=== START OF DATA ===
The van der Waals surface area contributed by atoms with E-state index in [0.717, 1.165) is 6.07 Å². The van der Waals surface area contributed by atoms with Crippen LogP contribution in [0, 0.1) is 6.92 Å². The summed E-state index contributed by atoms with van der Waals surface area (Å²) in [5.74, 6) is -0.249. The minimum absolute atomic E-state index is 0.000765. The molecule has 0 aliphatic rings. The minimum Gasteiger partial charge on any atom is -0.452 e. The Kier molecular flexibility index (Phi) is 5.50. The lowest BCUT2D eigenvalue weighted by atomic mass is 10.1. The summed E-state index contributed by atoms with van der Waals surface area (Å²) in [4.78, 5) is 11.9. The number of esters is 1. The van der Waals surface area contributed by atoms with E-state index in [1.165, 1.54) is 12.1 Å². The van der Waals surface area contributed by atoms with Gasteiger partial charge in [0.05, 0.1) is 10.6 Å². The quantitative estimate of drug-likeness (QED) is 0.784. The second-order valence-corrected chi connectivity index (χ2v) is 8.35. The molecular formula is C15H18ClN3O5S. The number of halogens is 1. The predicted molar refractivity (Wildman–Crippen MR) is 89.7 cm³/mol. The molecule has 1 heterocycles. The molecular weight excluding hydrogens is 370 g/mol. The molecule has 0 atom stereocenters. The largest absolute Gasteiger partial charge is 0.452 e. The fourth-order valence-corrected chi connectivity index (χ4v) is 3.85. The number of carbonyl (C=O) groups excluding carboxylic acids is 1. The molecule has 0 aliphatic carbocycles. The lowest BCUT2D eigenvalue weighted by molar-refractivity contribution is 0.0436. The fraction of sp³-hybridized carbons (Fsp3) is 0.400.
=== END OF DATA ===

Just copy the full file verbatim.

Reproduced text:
The van der Waals surface area contributed by atoms with E-state index in [0.717, 1.165) is 6.07 Å². The van der Waals surface area contributed by atoms with Crippen LogP contribution in [0, 0.1) is 6.92 Å². The summed E-state index contributed by atoms with van der Waals surface area (Å²) in [5.74, 6) is -0.249. The minimum absolute atomic E-state index is 0.000765. The molecule has 0 aliphatic rings. The minimum Gasteiger partial charge on any atom is -0.452 e. The Kier molecular flexibility index (Phi) is 5.50. The lowest BCUT2D eigenvalue weighted by atomic mass is 10.1. The summed E-state index contributed by atoms with van der Waals surface area (Å²) in [4.78, 5) is 11.9. The number of esters is 1. The van der Waals surface area contributed by atoms with E-state index in [1.165, 1.54) is 12.1 Å². The van der Waals surface area contributed by atoms with Gasteiger partial charge in [0.05, 0.1) is 10.6 Å². The quantitative estimate of drug-likeness (QED) is 0.784. The second-order valence-corrected chi connectivity index (χ2v) is 8.35. The molecular formula is C15H18ClN3O5S. The number of halogens is 1. The predicted molar refractivity (Wildman–Crippen MR) is 89.7 cm³/mol. The molecule has 1 heterocycles. The molecular weight excluding hydrogens is 370 g/mol. The molecule has 0 atom stereocenters. The largest absolute Gasteiger partial charge is 0.452 e. The fourth-order valence-corrected chi connectivity index (χ4v) is 3.85. The number of carbonyl (C=O) groups excluding carboxylic acids is 1. The molecule has 0 aliphatic carbocycles. The lowest BCUT2D eigenvalue weighted by molar-refractivity contribution is 0.0436. The fraction of sp³-hybridized carbons (Fsp3) is 0.400.